My Two shekels: Why is Jewish-Muslim interfaith work so important for both communities?

My Two shekels: Why is Jewish-Muslim interfaith work so important for both communities?

My two shekelsby Laura Marks

When faced with increasing problems in the Middle East, and indeed on our very doorstep here in Europe, the Jewish community in the UK has two options.

The temptation is to hide away and distance ourselves from our Muslim neighbours. The alternative is to build bridges – reaching out to create real, lasting relationships.

Last week saw the latter course of action, as Jews and Muslims came together on Sadaqa Day all over the UK to help those in need . Modelled on our own Mitzvah Day, the Muslim-led day of social action saw 10 joint Mitzvah Day/Sadaqa Day events take place as Jewish and Muslim communities combined to collect goods for refugees, clear green spaces, make cards for children in hospital and cook for the homeless.

And it wasn’t just an interfaith day, but an intrafaith one too. I was proud of the involvement of communities like Sinai (Reform) Synagogue in Leeds and Nottingham Liberal Synagogue, where “every Wednesday is Sadaqa Day” in their Salaam Shalom kitchen.

But I was equally proud of South Hampstead Synagogue, the modern Orthodox community. There. the members spent the day outside local supermarkets collecting for Camden Foodbank.

Our flagship event took place at JW3, with home secretary Theresa May joining a multi-faith team of volunteers to cook a three-course meal for the residents of Ashford Place. This is a community resource centre, which provides support on issues including homelessness, training, employment and health. But while Ashford Place and so many other charities benefited from Sadaqa Day, the real lasting benefit is to Muslim/Jewish relations.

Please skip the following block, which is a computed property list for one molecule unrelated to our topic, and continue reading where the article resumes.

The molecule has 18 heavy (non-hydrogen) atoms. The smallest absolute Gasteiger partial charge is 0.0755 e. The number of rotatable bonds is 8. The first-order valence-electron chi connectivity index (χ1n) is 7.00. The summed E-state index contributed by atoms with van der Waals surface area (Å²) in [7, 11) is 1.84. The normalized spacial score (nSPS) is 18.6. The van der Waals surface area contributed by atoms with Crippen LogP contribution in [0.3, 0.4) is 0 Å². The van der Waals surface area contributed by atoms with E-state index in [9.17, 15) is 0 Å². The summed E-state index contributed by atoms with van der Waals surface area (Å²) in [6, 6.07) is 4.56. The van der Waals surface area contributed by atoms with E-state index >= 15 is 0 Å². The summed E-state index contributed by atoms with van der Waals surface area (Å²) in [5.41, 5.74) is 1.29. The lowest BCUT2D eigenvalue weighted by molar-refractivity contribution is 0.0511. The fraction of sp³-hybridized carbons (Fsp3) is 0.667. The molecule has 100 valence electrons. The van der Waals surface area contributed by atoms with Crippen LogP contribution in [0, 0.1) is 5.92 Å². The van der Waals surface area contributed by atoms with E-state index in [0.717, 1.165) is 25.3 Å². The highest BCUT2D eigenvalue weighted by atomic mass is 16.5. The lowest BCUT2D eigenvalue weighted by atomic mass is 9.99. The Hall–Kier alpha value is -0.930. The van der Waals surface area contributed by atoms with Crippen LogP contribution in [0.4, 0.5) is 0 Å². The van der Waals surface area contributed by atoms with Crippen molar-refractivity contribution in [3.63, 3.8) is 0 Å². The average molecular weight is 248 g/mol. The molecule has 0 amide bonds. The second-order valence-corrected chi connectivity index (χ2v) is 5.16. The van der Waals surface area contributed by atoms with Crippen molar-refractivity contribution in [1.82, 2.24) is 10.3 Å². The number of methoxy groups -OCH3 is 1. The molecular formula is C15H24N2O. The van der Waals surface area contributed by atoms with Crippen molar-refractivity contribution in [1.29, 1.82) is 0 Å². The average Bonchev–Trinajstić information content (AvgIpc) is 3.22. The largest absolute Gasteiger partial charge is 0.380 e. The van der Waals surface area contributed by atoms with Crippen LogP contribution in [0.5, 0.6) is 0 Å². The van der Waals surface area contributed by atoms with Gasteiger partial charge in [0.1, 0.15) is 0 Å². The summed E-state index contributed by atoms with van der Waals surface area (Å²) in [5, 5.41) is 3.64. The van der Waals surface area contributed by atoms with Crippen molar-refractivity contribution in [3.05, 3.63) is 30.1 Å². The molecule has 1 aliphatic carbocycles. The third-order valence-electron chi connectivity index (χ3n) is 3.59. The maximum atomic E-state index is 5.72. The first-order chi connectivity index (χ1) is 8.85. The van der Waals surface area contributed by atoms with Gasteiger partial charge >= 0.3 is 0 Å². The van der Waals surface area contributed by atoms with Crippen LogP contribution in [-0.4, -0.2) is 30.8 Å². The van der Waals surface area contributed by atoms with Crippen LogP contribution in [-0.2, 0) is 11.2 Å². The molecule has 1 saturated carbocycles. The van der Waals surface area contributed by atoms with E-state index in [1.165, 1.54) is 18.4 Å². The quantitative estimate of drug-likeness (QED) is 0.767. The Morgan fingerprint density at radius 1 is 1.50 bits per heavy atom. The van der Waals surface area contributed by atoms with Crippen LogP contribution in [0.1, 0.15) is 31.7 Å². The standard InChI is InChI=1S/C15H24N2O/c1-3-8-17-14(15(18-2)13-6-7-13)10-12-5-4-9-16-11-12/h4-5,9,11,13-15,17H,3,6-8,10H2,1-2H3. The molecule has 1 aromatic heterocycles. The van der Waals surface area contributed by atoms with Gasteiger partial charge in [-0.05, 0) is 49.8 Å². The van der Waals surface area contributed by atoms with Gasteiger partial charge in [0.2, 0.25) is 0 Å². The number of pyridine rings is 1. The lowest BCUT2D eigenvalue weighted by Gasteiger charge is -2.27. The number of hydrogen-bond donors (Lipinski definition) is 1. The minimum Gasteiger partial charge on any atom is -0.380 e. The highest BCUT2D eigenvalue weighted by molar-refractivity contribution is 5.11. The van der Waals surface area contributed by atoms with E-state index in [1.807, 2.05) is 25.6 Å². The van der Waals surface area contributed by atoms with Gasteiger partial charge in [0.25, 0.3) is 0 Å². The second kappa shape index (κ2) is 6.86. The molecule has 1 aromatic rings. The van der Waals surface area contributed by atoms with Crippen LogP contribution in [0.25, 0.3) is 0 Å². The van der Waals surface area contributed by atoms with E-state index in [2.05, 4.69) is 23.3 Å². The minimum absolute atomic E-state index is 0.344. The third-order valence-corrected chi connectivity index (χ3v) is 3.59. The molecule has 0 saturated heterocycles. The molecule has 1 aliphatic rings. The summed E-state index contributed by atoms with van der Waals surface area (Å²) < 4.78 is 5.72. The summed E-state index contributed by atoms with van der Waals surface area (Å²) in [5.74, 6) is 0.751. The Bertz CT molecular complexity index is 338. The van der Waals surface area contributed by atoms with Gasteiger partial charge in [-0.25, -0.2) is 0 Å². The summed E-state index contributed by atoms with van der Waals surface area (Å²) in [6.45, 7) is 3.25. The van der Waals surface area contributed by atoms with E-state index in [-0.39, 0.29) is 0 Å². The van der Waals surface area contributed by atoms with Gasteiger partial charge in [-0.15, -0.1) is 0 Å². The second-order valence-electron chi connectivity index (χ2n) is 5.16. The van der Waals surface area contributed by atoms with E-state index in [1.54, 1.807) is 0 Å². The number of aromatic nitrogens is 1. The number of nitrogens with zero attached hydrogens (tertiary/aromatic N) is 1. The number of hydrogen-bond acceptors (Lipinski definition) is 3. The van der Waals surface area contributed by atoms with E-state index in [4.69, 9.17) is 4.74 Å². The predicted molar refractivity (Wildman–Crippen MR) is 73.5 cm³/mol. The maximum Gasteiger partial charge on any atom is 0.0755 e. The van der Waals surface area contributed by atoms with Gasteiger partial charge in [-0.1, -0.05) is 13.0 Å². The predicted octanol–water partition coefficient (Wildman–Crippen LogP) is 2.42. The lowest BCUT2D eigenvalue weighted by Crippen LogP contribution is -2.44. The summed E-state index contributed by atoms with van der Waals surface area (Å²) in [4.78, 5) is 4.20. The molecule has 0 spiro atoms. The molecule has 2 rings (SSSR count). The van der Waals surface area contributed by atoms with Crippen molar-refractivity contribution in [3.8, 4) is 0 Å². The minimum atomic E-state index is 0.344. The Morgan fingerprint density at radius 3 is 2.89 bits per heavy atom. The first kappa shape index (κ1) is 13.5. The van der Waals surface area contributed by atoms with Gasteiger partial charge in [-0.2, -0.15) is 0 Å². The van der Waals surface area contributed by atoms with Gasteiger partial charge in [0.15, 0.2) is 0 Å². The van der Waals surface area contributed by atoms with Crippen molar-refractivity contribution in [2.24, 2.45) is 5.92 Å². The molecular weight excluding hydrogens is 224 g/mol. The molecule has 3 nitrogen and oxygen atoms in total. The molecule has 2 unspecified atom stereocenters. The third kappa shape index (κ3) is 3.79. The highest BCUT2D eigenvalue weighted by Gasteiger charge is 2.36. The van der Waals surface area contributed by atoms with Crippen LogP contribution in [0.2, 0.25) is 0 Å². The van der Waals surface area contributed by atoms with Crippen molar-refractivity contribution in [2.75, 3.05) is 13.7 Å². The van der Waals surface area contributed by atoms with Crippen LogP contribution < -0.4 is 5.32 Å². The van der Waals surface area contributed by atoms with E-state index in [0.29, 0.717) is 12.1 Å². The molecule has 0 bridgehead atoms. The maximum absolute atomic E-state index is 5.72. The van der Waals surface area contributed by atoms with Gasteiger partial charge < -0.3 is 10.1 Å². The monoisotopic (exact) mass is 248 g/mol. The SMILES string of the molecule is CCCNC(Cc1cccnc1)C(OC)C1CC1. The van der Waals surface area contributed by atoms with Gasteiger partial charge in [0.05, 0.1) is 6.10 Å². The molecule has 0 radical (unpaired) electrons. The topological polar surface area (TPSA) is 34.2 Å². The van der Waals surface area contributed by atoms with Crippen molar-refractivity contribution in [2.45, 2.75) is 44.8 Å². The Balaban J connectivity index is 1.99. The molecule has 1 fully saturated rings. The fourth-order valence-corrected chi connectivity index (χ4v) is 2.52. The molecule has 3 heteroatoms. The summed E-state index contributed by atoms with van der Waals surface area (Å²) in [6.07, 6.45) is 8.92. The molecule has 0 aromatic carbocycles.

The Mitzvah Day team, including our hard-working interfaith chair Daniela Pears, received numerous emails afterwards from young Muslims involved in the joint ventures. The messages quoted the Holy Prophet Muhammad’s teachings on charity and thanked their “Jewish brothers and sisters”.

That is priceless. Even with all the trouble in the world today, this proves that day by day, and project by project, we can build understanding between our faiths, concentrating on the similarities we have and working together to improve life locally.

Sadaqa Day may be Muslim-led, but it really is a gift for the Jewish community. It provides another opportunity for Jewish/Muslim engagement and a chance for our enthusiastic, hard working Mitzvah Day volunteers to keep building relationships that really matter.

As Theresa May told her fellow cooks during their event: “Coming together can help us to create resilient, cohesive communities.”

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